- Disperse the collection process — People could be asked to collect funds just from others around their neighborhood. This way the money was being given to others whom they know. In a free society, I think people might then become more engrossed in their communities, and have more invested in the caretaking of others through institutions like mutual aid societies.
- Guarantee funds — There might be some guarantee to refund a contribution if a sufficient amount of money were not raised. An aspect of a free rider problem is the worry that not enough money will be contributed and the money will just idly go to waste.
- Partially exclude free riders — There are ways of making the free rider problem more manageable by de-emphasizing services for geographic regions of the nation that failed to pay their share. You might also offer premium services to those who do contribute. Maybe people who contribute could be invited to special safety classes to learn to defend themselves and their homes, which might help to reduce their home insurance rates.
- Bundle services — The private supply of firearms guarantees a private good, namely protection of an individual’s property. But the vast distribution of firearms also provides some measure of public good like national defense. Dispute resolution organizations (DROs) might very well require the purchase of a bundled national defense service in order to receive their full protection. Some DROs might try undercutting the cost of bundled services; however, they would likely have a fairly diminished reputation as a result, causing more trusted DROs to be less willing to have reciprocal agreements with them. The cheapskate DROs would find their dispute costs increasing as a result, and would have to raise its rates near those of the more reputable DROs anyway. I mentioned lighthouses as a classic case of a public good. Well, this was a way lighthouses owners overcame the problem of free riders by also operating the docks near their lighthouses. Navigation to their docks became safer In turn, their docks got more business. So it can be more profitable to bundle a public good with a private good.
- Advertising — Sponsorships are also a popular way of funding public goods. The broadcast television signal is interrupted by commercials, for example. Organizations could even broadcast that they financially support defense services. At sporting events, prize promotions are often funded privately so that a sponsor receive some public goodwill. This would likely also be the case for a widely desired good like national defense.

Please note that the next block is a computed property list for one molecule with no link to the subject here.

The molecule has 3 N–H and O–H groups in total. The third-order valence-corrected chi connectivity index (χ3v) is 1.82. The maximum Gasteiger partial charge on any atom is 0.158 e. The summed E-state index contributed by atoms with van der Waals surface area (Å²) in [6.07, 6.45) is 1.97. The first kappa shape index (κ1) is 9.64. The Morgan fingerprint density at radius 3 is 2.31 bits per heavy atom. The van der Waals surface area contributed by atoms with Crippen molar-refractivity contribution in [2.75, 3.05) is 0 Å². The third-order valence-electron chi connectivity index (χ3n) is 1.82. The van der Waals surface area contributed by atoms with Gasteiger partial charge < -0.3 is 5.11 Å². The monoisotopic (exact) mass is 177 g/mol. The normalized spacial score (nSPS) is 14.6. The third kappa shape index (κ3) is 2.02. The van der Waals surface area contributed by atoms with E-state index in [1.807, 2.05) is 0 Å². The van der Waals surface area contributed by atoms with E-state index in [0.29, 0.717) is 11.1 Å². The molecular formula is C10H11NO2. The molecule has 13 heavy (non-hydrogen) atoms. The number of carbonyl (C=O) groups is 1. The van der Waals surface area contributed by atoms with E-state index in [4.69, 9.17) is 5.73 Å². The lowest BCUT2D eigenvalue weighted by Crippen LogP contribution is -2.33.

- Donut model — Before fully transforming into a stateless society, a nation could gradually free itself in a pattern of increasing concentric circles until the point of reaching its border. This way, a stateless society could more gradually transition away from statism. In the meantime, the stateless inner ring could begin experimenting with other funding models to see which work best.
- Lottery — Lotteries have been used by governments to fund education budgets and all sort of other spending. I am sure there would exist other lotteries for people to gamble their money, but one that’s profits were invested in a public good might garner more appeal. A lottery could be used in conjunction with another funding methods to get even wider appeal.
I am sure there are lots of different approaches to public goods. The reason more solutions have not been developed is because the states historically have always monopolized the service. Imagine if the government began regulating beauty as a public good, which it conceivably is, and taxed people who did not meet some quantitative standard. You might see some initial improvement in the attractiveness of a population, but those government standards would begin to erode to meet the majority’s demands. After a few generations, people would be asking themselves how they could ever find a partner without government-run matchmaking.Further Resources
- “Providing for the Common Defense” by Charles Peña
- “The Myth of Public Goods” by Mark Davis
- “Funding Public Goods: Six Solutions” by Roderick T. Long